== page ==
Smoking, and ire, at UCLA
A study of nicotine addiction is funded by a tobacco company.
Richard C. Paddock, L.A. Times Staff Writer
Here’s a recipe for academic controversy:
First, find dozens of hard-core teenage smokers as young as 14 and study their brains with high-tech scans. Second, feed vervet monkeys liquid nicotine and then kill at least six of them to examine their brains. Third, accept $6 million from tobacco giant Philip Morris to pay for it all. Fourth, cloak the project in unusual secrecy.
At UCLA, a team of researchers is following this formula to produce what it hopes will be a groundbreaking study of addiction. So far, the scientists have proved that the issues of animal testing and tobacco-funded research are among the most contentious on university campuses.
UCLA professor Edythe London, the lead scientist on the three-year study, said it could discover new ways to help people quit smoking and lead to innovative treatments for other addictions.
“We are doing this because we really want to save lives,” she said. “I am really proud of what we are doing. We have a track record for contributing to science, and we would like to bring that to bear on the problem of nicotine addiction.”
But even before she had a chance to select her first teenager for study, London paid a price for her research. In October, activists opposed to animal testing flooded her Westside home with her garden hose, causing more than $20,000 in damage. They struck again this week, leaving an incendiary device at night that charred her front door. A gardener discovered the damage Tuesday.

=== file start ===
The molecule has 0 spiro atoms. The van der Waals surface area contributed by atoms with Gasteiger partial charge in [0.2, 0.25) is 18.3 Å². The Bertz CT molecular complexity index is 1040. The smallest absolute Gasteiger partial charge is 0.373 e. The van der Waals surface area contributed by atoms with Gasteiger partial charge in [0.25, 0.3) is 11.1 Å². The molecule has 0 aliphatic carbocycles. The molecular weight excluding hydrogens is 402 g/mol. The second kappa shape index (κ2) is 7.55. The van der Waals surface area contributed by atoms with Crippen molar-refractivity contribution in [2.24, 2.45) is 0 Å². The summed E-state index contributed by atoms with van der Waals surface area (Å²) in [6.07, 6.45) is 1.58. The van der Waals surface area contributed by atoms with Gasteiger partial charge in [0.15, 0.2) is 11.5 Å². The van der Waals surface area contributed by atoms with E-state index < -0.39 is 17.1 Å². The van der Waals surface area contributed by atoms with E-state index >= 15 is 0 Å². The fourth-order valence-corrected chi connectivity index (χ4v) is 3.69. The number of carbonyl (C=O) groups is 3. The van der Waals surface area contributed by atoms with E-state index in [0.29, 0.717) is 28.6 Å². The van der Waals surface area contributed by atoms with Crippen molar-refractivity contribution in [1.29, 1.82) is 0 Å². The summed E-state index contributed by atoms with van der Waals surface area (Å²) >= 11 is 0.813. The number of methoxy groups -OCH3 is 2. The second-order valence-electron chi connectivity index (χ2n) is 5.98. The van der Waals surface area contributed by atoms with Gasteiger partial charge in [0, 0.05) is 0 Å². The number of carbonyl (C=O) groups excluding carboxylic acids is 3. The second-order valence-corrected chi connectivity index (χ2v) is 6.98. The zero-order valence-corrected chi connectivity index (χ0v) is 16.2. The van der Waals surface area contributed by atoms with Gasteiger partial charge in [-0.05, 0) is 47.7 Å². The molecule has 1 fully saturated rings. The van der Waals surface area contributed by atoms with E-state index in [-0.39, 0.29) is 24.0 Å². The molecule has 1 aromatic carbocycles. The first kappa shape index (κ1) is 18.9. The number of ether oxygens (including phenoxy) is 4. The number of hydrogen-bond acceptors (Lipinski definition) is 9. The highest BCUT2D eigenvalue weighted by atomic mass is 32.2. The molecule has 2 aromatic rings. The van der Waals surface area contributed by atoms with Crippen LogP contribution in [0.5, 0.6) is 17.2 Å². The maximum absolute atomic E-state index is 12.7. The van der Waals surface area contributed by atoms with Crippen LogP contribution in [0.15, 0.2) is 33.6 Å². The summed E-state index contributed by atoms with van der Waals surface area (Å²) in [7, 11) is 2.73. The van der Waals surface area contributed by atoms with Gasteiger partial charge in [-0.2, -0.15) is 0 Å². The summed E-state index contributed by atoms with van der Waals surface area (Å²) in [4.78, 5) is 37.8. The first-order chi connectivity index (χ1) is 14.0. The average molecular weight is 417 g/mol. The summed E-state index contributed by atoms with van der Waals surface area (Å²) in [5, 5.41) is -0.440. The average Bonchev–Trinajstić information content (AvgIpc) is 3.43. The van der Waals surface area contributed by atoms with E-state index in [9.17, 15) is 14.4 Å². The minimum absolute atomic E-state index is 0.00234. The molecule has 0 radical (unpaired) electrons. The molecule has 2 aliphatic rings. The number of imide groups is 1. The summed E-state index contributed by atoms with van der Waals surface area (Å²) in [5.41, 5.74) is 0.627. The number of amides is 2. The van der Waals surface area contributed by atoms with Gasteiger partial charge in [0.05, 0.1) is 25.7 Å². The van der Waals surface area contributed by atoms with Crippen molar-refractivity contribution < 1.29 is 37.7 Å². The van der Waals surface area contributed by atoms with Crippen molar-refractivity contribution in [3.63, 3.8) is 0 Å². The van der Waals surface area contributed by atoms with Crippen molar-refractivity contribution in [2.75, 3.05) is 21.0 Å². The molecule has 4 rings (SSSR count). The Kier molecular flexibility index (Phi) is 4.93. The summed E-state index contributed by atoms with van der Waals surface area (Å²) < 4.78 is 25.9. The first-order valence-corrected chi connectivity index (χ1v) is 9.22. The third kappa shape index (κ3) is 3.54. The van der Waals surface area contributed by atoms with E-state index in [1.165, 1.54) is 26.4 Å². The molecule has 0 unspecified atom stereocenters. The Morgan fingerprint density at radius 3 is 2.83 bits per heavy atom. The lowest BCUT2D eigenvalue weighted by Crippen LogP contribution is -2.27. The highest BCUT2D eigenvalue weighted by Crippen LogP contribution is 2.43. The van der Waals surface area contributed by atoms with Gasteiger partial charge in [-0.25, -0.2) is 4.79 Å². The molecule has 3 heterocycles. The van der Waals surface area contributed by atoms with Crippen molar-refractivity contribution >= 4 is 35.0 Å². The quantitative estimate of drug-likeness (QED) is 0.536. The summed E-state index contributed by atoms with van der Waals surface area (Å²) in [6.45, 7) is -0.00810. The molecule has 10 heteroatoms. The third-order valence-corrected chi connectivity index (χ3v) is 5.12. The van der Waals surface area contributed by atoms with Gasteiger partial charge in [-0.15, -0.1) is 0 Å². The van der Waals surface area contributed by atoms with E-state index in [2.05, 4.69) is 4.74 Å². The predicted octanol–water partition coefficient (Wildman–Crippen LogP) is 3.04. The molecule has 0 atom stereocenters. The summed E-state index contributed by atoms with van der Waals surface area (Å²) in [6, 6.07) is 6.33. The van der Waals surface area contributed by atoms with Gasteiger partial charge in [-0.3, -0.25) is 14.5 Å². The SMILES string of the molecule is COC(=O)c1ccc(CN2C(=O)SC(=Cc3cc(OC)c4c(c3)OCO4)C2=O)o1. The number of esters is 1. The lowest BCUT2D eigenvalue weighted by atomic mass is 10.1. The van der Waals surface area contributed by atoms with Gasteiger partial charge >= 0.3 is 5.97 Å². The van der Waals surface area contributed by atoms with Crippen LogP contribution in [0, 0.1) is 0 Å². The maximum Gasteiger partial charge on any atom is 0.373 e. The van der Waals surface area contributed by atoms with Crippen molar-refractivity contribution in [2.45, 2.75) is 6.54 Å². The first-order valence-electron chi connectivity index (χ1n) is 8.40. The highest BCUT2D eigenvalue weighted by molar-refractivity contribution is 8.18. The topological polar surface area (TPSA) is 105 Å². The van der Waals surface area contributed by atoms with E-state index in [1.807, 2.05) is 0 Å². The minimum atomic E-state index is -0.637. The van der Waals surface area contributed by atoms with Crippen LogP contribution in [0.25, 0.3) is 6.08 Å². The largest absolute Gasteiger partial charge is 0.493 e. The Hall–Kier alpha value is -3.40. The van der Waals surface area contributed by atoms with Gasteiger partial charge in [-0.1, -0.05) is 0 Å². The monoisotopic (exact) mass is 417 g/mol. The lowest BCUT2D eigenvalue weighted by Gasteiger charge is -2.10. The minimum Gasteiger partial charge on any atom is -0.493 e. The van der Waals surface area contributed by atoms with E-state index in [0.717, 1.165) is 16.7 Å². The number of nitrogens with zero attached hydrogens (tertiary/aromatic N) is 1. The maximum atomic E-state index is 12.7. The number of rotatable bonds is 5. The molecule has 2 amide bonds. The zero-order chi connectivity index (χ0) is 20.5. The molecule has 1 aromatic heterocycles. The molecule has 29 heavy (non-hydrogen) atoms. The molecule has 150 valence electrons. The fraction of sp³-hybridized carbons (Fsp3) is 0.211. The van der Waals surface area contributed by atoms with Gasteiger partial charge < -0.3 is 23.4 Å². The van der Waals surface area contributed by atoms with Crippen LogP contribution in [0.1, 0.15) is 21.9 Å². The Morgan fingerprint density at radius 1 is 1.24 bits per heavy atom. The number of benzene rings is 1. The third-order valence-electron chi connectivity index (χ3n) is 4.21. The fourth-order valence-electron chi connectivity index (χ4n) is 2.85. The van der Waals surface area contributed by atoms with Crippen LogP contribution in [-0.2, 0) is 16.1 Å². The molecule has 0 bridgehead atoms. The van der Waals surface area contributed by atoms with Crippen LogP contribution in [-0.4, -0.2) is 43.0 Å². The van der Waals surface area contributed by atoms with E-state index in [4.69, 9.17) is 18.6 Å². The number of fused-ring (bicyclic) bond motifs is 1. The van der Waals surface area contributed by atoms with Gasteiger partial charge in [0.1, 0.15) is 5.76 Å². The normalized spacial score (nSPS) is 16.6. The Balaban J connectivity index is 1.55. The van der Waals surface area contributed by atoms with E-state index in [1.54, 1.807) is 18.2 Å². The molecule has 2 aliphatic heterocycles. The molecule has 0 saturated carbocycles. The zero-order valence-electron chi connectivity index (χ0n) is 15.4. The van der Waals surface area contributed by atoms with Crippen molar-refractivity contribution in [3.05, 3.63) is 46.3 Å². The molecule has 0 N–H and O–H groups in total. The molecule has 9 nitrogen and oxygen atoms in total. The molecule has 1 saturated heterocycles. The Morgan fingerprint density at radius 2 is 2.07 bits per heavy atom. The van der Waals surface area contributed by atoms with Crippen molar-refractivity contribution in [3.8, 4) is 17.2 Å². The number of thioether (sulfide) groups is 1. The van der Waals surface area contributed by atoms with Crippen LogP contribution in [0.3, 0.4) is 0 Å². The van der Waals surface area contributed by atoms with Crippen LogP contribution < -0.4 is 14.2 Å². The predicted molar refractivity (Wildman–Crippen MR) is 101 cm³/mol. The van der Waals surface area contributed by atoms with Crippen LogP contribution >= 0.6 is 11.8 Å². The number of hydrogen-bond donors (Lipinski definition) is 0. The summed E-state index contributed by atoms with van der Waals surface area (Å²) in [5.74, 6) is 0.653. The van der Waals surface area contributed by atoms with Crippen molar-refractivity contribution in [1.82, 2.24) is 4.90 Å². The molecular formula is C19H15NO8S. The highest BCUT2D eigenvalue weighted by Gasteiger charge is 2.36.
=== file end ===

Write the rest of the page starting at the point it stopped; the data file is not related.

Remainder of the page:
The activists, who have also targeted other UCLA researchers, accused London of using “sadistic procedures” and “torturing nonhuman animals to death” in earlier studies. No one has been arrested in the attacks.
At the same time, Philip Morris’ role in the study has drawn sharp criticism from anti-tobacco activists. They doubt that the company wants to help people stop smoking and question whether the study of teenage and monkey brains could help Philip Morris design a more addictive cigarette.
“It’s stunning in this day and age that a university would do secret research for the tobacco industry on the brains of children,” said Matt Meyers of the Campaign for Tobacco-Free Kids in Washington, D.C. “It raises fundamental questions about the integrity, honesty and openness of research anywhere at the University of California.”
London said that Philip Morris would not have any oversight or other involvement in the study. The suggestion that the company might use her findings to make cigarettes more addictive is “twisted,” she said.